ABSTRACT: Oteosarcoma is a cancer with significant clinical heterogeneity. Genome-wide, "omics" studies could be very useful in deciphering the poorly understood molecular context of this tumor and may aid in identifying robust molecular markers for disease course and outcome. Using microRNA analyses, we have discovered highly prognostic profiles and also have identified a specific genomic locus as potentially very important in disease outcome. Furthermore, our data support the notion that the microRNA profiles are not simply prognostic but may be surrogates for a distinct molecular osteosarcoma subtype, perhaps driven by deregulated biology of the emerging critical genomic locus. Studies are planned to 1) externally validate the value of microRNAs, and develop clinically useful prognostic tools 2) study the "sequenome" of these microRNAs and 3) study the methylation patterns that could be partly responsible for modulating distinct subtypes and the clinical course of osteosarcoma.
December 4

Philipp Altrock, Ph.D.
Research Fellow, Department of Biostatistics, Harvard School of Public Health / Dana-Farber Cancer Institute

"Mathematical Models of Cancer Heterogeneity During Tumor Growth and Treatment"
ABSTRACT: Cancers arise through a process of somatic evolution. This evolutionary process can result in substantial clonal heterogeneity that has an impact on the tumor phenotype. The mechanisms responsible for the coexistence of distinct clonal lineages and the biological consequences of this coexistence remain poorly understood. Based on in vivo data from a mouse xenograft model, we investigate the influence of clonal heterogeneity on tumor properties, and mathematically model competitive expansion of individual clones. We find that tumor growth can be driven by a minor cell subpopulation. This minor population of cells enhances the proliferation of all cells within a tumor by overcoming environmental constraints. Yet, this driving cell population can be outcompeted by faster proliferating competitors. We describe how that non-cell autonomous driving of tumor growth supports clonal interference, stabilizes clonal heterogeneity and enables inter-clonal interactions, which can lead to new phenotypic tumor traits. When treatment is administered, heterogeneity can be reduced, also reducing evolutionary and metastatic potential. Another form of heterogeneity come about when we consider different cellular differentiation stages. If there is time, we will also present and discuss consequences of hierarchical tissue organization for tumor growth and treatment.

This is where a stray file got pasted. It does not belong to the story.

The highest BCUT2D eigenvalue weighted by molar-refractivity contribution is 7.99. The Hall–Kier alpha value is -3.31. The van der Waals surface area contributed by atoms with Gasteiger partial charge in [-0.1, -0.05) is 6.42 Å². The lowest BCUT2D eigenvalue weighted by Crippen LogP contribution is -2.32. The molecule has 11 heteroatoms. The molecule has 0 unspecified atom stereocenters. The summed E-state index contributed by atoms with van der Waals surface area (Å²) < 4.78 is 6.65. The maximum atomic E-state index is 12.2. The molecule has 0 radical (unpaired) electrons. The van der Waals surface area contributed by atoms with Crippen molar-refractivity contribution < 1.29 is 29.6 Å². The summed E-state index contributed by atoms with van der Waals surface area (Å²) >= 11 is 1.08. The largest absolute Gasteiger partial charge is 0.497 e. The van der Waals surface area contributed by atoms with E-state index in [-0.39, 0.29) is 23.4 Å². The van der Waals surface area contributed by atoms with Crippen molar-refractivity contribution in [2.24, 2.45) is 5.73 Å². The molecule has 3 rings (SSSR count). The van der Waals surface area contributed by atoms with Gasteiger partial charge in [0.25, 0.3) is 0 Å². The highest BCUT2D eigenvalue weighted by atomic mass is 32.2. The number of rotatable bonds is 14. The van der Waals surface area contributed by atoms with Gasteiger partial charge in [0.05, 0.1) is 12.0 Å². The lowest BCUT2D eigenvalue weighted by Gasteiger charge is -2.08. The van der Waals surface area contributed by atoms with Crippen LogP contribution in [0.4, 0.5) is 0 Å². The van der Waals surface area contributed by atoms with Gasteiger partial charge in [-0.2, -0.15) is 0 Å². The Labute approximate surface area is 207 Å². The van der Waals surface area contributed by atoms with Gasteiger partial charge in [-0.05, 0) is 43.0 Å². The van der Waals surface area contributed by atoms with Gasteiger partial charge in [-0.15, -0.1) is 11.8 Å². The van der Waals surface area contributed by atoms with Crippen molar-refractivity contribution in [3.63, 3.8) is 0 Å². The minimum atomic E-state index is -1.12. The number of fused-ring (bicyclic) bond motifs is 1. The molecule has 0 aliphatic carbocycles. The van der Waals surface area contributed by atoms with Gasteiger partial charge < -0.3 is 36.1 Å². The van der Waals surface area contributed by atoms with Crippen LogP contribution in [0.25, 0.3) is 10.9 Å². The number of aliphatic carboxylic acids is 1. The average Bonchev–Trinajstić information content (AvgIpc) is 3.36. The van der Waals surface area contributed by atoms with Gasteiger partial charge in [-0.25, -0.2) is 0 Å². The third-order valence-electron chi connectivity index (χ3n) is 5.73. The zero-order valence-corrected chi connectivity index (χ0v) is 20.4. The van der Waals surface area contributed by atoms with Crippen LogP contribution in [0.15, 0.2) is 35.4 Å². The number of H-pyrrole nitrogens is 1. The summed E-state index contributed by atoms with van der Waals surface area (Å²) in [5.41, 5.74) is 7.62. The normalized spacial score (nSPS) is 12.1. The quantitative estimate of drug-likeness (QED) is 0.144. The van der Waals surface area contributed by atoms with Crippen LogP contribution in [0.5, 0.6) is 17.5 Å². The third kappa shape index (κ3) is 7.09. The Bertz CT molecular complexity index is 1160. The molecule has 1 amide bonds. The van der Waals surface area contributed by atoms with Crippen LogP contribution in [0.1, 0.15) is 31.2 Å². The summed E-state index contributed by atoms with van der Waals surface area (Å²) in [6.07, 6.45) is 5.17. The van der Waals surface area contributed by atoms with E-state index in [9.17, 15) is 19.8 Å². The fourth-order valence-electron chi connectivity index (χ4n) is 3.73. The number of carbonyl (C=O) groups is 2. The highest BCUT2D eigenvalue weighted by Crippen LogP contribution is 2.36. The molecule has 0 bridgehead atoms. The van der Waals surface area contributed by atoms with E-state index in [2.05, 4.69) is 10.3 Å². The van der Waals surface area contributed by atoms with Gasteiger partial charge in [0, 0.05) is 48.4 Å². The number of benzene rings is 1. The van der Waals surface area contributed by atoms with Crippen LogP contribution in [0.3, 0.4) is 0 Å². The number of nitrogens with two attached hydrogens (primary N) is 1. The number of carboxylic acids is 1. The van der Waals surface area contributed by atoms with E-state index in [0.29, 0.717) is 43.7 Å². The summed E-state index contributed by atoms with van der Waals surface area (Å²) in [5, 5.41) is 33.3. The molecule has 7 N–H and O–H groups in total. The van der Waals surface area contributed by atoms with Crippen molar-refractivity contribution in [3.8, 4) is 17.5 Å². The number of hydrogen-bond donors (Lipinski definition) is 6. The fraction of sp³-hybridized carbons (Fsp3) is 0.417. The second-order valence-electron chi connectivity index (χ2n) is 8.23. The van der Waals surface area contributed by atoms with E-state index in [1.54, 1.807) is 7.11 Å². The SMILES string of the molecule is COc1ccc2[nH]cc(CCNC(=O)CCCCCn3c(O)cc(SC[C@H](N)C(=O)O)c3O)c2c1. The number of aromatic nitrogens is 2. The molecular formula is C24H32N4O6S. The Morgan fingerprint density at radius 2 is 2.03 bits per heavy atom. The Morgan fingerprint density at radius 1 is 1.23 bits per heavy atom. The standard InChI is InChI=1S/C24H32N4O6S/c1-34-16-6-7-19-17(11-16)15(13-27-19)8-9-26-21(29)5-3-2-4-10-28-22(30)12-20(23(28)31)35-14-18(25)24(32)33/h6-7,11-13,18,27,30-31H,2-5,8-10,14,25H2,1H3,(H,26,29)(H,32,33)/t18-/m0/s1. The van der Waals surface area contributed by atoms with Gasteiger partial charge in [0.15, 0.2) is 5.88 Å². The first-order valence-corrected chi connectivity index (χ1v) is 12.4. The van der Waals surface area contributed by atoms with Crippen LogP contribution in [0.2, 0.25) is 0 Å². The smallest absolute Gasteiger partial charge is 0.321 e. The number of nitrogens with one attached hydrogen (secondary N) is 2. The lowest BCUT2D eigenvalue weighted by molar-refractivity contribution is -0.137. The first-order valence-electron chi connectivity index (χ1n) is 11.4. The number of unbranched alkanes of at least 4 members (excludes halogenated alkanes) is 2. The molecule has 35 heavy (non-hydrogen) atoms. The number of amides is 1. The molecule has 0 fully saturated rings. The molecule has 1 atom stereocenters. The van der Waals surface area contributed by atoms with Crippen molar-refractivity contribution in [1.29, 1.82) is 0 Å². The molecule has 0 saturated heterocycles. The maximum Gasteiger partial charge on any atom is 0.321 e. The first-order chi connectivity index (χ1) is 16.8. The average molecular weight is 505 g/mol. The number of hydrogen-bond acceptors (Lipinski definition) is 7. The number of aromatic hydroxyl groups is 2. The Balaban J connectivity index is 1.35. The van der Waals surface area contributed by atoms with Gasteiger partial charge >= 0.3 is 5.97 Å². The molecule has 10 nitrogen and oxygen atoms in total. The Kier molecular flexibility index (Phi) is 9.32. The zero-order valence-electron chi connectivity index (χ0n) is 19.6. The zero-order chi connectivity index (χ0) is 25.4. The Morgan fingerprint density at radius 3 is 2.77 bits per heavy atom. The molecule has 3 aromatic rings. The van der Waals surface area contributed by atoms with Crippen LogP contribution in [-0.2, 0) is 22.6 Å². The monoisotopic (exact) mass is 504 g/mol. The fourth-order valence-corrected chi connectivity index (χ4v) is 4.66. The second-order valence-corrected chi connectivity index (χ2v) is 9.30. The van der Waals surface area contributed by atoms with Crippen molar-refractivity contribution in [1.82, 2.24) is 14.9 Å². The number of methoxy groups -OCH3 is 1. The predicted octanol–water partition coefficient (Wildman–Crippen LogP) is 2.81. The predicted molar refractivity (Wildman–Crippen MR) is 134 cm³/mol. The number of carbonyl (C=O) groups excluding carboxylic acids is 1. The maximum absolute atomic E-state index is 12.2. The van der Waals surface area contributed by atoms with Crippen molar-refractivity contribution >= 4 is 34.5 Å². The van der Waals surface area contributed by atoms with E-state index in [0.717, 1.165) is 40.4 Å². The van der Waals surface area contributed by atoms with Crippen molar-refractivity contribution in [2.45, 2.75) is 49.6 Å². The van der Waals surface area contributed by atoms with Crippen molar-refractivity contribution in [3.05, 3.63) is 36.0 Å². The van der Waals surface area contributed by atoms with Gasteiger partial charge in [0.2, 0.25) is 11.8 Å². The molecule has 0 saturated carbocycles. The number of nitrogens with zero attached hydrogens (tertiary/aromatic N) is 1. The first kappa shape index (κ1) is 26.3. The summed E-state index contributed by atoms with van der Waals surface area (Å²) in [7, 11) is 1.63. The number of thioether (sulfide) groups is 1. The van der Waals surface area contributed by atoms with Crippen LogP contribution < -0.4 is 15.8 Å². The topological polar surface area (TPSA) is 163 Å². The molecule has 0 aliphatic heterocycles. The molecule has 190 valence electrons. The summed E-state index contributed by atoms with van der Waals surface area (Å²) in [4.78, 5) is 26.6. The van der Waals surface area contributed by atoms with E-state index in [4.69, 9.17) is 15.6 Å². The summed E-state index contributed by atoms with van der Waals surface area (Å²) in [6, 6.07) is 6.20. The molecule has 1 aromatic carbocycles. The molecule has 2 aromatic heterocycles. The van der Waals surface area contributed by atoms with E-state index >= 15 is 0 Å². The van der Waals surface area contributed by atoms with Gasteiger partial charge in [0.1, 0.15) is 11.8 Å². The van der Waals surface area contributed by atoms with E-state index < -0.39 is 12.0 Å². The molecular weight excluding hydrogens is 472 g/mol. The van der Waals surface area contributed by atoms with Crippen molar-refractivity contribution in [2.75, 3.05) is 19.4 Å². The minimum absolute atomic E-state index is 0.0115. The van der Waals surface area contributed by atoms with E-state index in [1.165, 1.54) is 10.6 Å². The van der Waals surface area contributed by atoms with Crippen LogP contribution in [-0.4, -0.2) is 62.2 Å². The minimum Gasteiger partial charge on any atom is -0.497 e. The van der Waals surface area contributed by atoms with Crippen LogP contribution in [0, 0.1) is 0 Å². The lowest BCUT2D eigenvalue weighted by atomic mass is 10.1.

February 5

Franziska Michor, Ph.D.
Associate Professor of Computational Biology, Department of Biostatistics, Harvard School of Public Health / Dana-Farber Cancer Institute

"Talk Title TBD"
ABSTRACT: None Given
February 26

To Be Announced

"Talk Title TBD"
ABSTRACT: None Given
March 12

Steffen Ventz, Ph.D.
Research Fellow, Department of Biostatistics, Harvard School of Public Health / Dana-Farber Cancer Institute

"Talk Title TBD"
ABSTRACT: None Given
April 2

To Be Announced

"Talk Title TBD"
ABSTRACT: None Given
April 23

Christina McIntosh, Ph.D.
Doctoral Student, Department of Biostatistics, Harvard University

"Talk Title TBD"
ABSTRACT: None Given
May 14

Mehmet Samur, Ph.D.
Research Fellow, Department of Biostatistics, Harvard School of Public Health / Dana-Farber Cancer Institute

"Talk Title TBD"
ABSTRACT: None Given

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Last Update: December 9, 2014